Corn Curry

In the summer when corn is plentiful I always think about this flavorful corn dish. My cousin shared this recipe with me years ago – I have made it many times with both Indian and western meals (adjusting the amount of green chilies according to taste).

Curry leaves do add to the flavor of the dish but they are optional – they are the only ingredient you may need to buy from an Indian grocery store (if you don’t already have a curry leaf plant in your garden!).




1 large green chili

1 1/2 teaspoon cumin seeds (separated)

2 teaspoons grated ginger

13 curry leaves, approximately (separated)

1/2 cup cilantro leaves + more for garnish

2 tablespoons water

2 tablespoons oil

3/4 cup milk

3/4 cup half and half

1 teaspoon mustard seeds

3 whole dry red chillies

1/2 teaspoon turmeric

4 curry leaves

1 tablespoon flour

4 cups  fresh cut corn or frozen

1 -1/2 teaspoons salt


Blend the green chili, 1/2 teaspoon cumin seeds, 2 teaspoons ginger, 8 curry leaves, 1/2 cup cilantro, water and oil into a paste.

Heat oil, add remaining 1 teaspoon cumin seeds and mustard seeds, and as the mustard seeds start to crackle add the dry red chillies and 5 remaining curry leaves . Stir and add the green paste, cook for about 1 minute. Add the flour and and stir till well blended. Add the milk & half and half very slowly to make a thick paste. Bring to a boil.

Add the corn and salt and cook for about 4 minutes .

Garnish with cilantro leaves.




In the southern part of India, Upuma, a simple breakfast, snack or lunch dish is made from cream of wheat mixed with a few spices.

The cream of wheat used in this dish is of a finer variety, bought in the Indian grocery stores. The cream of wheat found in the supermarket can be used, it is just a little coarser in texture.

When my daughter was working in Atlanta I came up with this home made “upuma mix” which she could use when needed for a quick dinner.  Adding boiling water & some frozen or left over veggies,  it is also nutritious as cream of wheat has iron and some protein.




Upuma Mix:

  1 cup cream of wheat

  1 tablespoon oil

  1 teaspoon black mustard seeds

  1 small red dry chilly, broken

  1 teaspoon urad dal

  1 small onion, finely chopped

  1/2 teaspoon grated ginger

  1 teaspoon salt

1 small tomato, chopped (optional)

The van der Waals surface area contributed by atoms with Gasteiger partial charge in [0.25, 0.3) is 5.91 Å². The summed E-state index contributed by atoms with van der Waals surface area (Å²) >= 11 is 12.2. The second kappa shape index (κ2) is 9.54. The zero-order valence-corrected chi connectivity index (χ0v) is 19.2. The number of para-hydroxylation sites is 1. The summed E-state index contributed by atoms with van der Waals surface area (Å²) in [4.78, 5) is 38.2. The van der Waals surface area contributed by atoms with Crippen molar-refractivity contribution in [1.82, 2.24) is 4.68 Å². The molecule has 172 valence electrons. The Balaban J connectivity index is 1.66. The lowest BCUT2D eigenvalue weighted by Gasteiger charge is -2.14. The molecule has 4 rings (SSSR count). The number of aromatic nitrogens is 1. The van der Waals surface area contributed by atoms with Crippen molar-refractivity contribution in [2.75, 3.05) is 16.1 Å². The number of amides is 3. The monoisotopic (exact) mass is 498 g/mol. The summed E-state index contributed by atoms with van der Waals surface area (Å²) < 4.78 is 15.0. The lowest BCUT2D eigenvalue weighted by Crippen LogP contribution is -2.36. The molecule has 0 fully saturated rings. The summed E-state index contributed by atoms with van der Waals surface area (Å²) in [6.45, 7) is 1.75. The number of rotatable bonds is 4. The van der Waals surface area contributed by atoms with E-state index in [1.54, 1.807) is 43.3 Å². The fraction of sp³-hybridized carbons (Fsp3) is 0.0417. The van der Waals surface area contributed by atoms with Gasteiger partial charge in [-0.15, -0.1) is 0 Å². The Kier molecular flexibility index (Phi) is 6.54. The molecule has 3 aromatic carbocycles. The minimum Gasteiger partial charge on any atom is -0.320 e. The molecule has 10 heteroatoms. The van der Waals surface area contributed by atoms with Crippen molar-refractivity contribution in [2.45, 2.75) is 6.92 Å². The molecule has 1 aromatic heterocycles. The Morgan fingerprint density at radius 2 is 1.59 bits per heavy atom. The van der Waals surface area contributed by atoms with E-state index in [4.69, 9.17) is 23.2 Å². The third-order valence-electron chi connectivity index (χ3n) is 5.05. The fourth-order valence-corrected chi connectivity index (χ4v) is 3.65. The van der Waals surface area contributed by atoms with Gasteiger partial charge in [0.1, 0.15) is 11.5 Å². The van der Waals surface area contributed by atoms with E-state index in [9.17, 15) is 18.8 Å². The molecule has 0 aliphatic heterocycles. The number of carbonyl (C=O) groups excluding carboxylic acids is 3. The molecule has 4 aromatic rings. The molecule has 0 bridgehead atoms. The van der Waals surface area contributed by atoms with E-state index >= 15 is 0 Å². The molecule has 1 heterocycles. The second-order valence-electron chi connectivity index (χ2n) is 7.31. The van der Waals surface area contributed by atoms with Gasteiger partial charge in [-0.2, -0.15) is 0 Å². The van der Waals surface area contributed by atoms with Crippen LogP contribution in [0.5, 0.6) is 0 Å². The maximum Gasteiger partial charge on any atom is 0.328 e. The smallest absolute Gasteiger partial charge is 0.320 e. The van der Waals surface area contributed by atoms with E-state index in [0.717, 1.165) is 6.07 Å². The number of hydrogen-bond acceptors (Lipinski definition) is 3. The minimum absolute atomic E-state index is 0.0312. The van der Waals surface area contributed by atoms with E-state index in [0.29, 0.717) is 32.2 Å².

1/2 cup cooked vegetables  (green peas, beans, carrots etc)


Homemade Upuma Mix:

NOTE: When I’m making the mix, I typically make 4 times this recipe, and store it in the fridge. 

Heat the cream of wheat in a skillet over medium heat until it turns light brown, stirring constantly. Remove from pan and set aside.


Heat oil in a skillet; add the mustard seeds and when they start to pop add the red dry chilly. Stir for a few seconds and add the onion. Cook the onion till brown, add the ginger and stir for 1-2 more minutes.


Add the urad dal and nuts, if using, and stir until the dal turns brown (for a few more minutes). Add the toasted cream of wheat and salt and stir well until the cream of wheat is thoroughly mixed in.

If using as a “mix” cool and store in a container in the refrigerator.

Heat 2 cups of water to boiling, and if using vegetables add them now (I added beans that I had in the refrigerator, and a small tomato). Turn down to simmer and add 1 cup of your homemade upuma mix, stir until slightly thickened.


Cover and continue to simmer for about 3-5 minutes or until the mixture is thick.  Upuma is usually served hot, with a little bit of Indian hot mango or lime pickle.

Introduction to Indian Spices

IMG_1360Traditional Masala Box (Indian Spice Box)

Turmeric, Black Mustard seeds, Coriander powder, Cumin seeds, Cumin powder, Chili powder (cayenne pepper), Garam masala (in the center)

Indian recipes use a variety of spices – whole, chopped, ground, roasted, sautéed, fried and as topping. Below are the most common spices used in most recipes. All of these spices can be found at your local Indian grocery stores, and many can be found at Whole Foods (check the bulk section for lower prices) or other natural food markets.

The NY Times also has a great short video on how to toast and grind your own spices using a spice (coffee) grinder or mortar/pestle.


IMG_1364Turmeric is a root of a plant from the ginger family. It is dried and ground to fine powder and is bright yellow in color. It should be used in very small amounts in cooking as it has a slight bitter taste.  It is also called curcumin, and it is known to have health benefits for arthritis and anti inflammatory conditions.

Black Mustard Seeds

IMG_1362Black mustard seeds are the small seeds of mustard plants, and available at Indian grocery stores.  These seeds release a pungent flavor when added to hot oil and they “pop”.


Coriander SeedsCoriander also known as cilantro, is an annual herb. The dried seed of the coriander plant (above) is used whole, crushed (below) or ground finely.

Corinader Powder Coriander or cilantro leaves can be used as a garnish or added to various dishes in recipes.

Coriander leaves (Cilanthro)


IMG_1363Cumin is used as the seed or as a powder, and occasionally roasted as well.

Cummin Powder

Chili Powder/Dry Red Chilies

IMG_1365Chili powder is ground from dry cayenne peppers – it is different from Mexican “chili powder’. The intensity of heat can vary depending on the brand, so start with a minimum amount and adjust according to taste.

IMG_1387Cayenne peppers are dried in the sun and are used to flavor recipes with a touch of heat by frying them.


IMG_1381These are pods containing tiny seeds, from a plant of the ginger family.  It can be used whole or the seeds can be removed and powdered. It is used to flavor desserts and other dishes.

Garam Masala

IMG_1366Garam Masala is a blend of various Indian spices and typically consists of: Coriander, Cloves, Cinnamon, Cumin, and Cardamom. It is generally used in meat or chicken recipes.



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